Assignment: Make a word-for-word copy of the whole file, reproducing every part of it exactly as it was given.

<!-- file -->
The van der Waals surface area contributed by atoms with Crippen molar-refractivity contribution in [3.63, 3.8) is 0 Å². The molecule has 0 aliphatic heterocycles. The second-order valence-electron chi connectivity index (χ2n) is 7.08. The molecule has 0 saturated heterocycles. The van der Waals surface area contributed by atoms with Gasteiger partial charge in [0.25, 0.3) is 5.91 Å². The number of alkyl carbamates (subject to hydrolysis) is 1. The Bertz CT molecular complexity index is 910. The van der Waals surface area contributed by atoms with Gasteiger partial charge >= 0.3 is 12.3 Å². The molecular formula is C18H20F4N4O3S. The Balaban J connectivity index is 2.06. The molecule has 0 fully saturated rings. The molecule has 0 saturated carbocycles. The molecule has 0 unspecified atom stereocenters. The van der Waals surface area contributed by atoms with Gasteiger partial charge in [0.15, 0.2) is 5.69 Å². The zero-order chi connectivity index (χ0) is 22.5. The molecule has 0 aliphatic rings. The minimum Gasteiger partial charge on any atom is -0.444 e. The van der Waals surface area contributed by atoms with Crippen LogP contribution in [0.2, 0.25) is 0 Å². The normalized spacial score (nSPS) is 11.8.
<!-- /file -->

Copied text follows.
The van der Waals surface area contributed by atoms with Crippen molar-refractivity contribution in [3.63, 3.8) is 0 Å². The molecule has 0 aliphatic heterocycles. The second-order valence-electron chi connectivity index (χ2n) is 7.08. The molecule has 0 saturated heterocycles. The van der Waals surface area contributed by atoms with Gasteiger partial charge in [0.25, 0.3) is 5.91 Å². The number of alkyl carbamates (subject to hydrolysis) is 1. The Bertz CT molecular complexity index is 910. The van der Waals surface area contributed by atoms with Gasteiger partial charge >= 0.3 is 12.3 Å². The molecular formula is C18H20F4N4O3S. The Balaban J connectivity index is 2.06. The molecule has 0 fully saturated rings. The molecule has 0 saturated carbocycles. The molecule has 0 unspecified atom stereocenters. The van der Waals surface area contributed by atoms with Gasteiger partial charge in [0.15, 0.2) is 5.69 Å². The zero-order chi connectivity index (χ0) is 22.5. The molecule has 0 aliphatic rings. The minimum Gasteiger partial charge on any atom is -0.444 e. The van der Waals surface area contributed by atoms with Crippen LogP contribution in [0.2, 0.25) is 0 Å². The normalized spacial score (nSPS) is 11.8.